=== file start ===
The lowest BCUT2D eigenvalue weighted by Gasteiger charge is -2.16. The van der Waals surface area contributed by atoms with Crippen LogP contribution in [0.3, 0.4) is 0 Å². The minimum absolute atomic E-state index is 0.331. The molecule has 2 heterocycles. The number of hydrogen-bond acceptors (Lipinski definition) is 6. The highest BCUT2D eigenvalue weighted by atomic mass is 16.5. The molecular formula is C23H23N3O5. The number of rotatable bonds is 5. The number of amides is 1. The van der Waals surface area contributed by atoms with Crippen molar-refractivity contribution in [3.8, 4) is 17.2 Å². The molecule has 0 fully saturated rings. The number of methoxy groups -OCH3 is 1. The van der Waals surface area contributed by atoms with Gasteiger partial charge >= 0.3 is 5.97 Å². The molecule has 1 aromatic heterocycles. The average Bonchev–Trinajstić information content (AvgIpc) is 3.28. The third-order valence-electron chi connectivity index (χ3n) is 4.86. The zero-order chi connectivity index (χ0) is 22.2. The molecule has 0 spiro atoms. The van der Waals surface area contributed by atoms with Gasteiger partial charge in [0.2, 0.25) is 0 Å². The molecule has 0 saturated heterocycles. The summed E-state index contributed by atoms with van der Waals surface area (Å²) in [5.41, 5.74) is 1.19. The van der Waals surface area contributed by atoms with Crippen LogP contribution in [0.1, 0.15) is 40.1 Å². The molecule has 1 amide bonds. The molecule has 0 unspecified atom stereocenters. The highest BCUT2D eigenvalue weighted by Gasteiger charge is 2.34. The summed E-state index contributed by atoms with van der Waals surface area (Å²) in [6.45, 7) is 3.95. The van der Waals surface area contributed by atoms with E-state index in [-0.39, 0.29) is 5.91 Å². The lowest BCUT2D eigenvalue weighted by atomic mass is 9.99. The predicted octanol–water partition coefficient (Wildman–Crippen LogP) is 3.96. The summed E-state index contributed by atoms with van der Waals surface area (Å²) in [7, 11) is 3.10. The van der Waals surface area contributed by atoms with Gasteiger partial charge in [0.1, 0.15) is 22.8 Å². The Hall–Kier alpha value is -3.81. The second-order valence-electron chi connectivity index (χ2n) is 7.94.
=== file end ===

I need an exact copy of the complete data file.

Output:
The lowest BCUT2D eigenvalue weighted by Gasteiger charge is -2.16. The van der Waals surface area contributed by atoms with Crippen LogP contribution in [0.3, 0.4) is 0 Å². The minimum absolute atomic E-state index is 0.331. The molecule has 2 heterocycles. The number of hydrogen-bond acceptors (Lipinski definition) is 6. The highest BCUT2D eigenvalue weighted by atomic mass is 16.5. The molecular formula is C23H23N3O5. The number of rotatable bonds is 5. The number of amides is 1. The van der Waals surface area contributed by atoms with Crippen molar-refractivity contribution in [3.8, 4) is 17.2 Å². The molecule has 0 fully saturated rings. The number of methoxy groups -OCH3 is 1. The van der Waals surface area contributed by atoms with Gasteiger partial charge >= 0.3 is 5.97 Å². The molecule has 1 aromatic heterocycles. The average Bonchev–Trinajstić information content (AvgIpc) is 3.28. The third-order valence-electron chi connectivity index (χ3n) is 4.86. The zero-order chi connectivity index (χ0) is 22.2. The molecule has 0 spiro atoms. The van der Waals surface area contributed by atoms with Gasteiger partial charge in [0.2, 0.25) is 0 Å². The molecule has 0 saturated heterocycles. The summed E-state index contributed by atoms with van der Waals surface area (Å²) in [5.41, 5.74) is 1.19. The van der Waals surface area contributed by atoms with Crippen LogP contribution in [0.1, 0.15) is 40.1 Å². The molecule has 1 amide bonds. The molecule has 0 unspecified atom stereocenters. The highest BCUT2D eigenvalue weighted by Gasteiger charge is 2.34. The summed E-state index contributed by atoms with van der Waals surface area (Å²) in [6.45, 7) is 3.95. The van der Waals surface area contributed by atoms with E-state index in [-0.39, 0.29) is 5.91 Å². The lowest BCUT2D eigenvalue weighted by atomic mass is 9.99. The predicted octanol–water partition coefficient (Wildman–Crippen LogP) is 3.96. The summed E-state index contributed by atoms with van der Waals surface area (Å²) in [7, 11) is 3.10. The van der Waals surface area contributed by atoms with Gasteiger partial charge in [0.1, 0.15) is 22.8 Å². The Hall–Kier alpha value is -3.81. The second-order valence-electron chi connectivity index (χ2n) is 7.94.